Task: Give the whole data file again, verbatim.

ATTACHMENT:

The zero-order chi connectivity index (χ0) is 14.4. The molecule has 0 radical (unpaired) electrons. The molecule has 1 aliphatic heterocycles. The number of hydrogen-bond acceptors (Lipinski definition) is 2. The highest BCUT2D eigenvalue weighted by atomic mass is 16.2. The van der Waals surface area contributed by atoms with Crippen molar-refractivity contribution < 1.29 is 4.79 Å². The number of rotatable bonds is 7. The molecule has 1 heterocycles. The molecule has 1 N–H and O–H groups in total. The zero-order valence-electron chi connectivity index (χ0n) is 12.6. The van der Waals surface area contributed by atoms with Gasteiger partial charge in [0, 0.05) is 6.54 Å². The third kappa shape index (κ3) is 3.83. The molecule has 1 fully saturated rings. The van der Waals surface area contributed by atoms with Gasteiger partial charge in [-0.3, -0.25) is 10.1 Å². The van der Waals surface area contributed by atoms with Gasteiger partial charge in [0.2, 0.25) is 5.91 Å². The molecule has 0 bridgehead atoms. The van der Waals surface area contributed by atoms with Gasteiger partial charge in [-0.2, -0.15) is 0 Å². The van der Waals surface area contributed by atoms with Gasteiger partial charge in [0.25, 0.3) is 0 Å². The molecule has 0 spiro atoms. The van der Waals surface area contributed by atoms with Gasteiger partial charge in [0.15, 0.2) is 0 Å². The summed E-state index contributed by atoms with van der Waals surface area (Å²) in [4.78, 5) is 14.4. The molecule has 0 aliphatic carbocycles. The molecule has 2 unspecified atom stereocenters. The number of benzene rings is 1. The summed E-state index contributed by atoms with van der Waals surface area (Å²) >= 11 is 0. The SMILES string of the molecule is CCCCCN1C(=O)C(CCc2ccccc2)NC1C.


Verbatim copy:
The zero-order chi connectivity index (χ0) is 14.4. The molecule has 0 radical (unpaired) electrons. The molecule has 1 aliphatic heterocycles. The number of hydrogen-bond acceptors (Lipinski definition) is 2. The highest BCUT2D eigenvalue weighted by atomic mass is 16.2. The van der Waals surface area contributed by atoms with Crippen molar-refractivity contribution < 1.29 is 4.79 Å². The number of rotatable bonds is 7. The molecule has 1 heterocycles. The molecule has 1 N–H and O–H groups in total. The zero-order valence-electron chi connectivity index (χ0n) is 12.6. The van der Waals surface area contributed by atoms with Gasteiger partial charge in [0, 0.05) is 6.54 Å². The third kappa shape index (κ3) is 3.83. The molecule has 1 fully saturated rings. The van der Waals surface area contributed by atoms with Gasteiger partial charge in [-0.3, -0.25) is 10.1 Å². The van der Waals surface area contributed by atoms with Gasteiger partial charge in [0.2, 0.25) is 5.91 Å². The molecule has 0 bridgehead atoms. The van der Waals surface area contributed by atoms with Gasteiger partial charge in [-0.2, -0.15) is 0 Å². The van der Waals surface area contributed by atoms with Gasteiger partial charge in [0.25, 0.3) is 0 Å². The molecule has 0 spiro atoms. The van der Waals surface area contributed by atoms with Gasteiger partial charge in [0.15, 0.2) is 0 Å². The summed E-state index contributed by atoms with van der Waals surface area (Å²) in [4.78, 5) is 14.4. The molecule has 0 aliphatic carbocycles. The molecule has 2 unspecified atom stereocenters. The number of benzene rings is 1. The summed E-state index contributed by atoms with van der Waals surface area (Å²) >= 11 is 0. The SMILES string of the molecule is CCCCCN1C(=O)C(CCc2ccccc2)NC1C.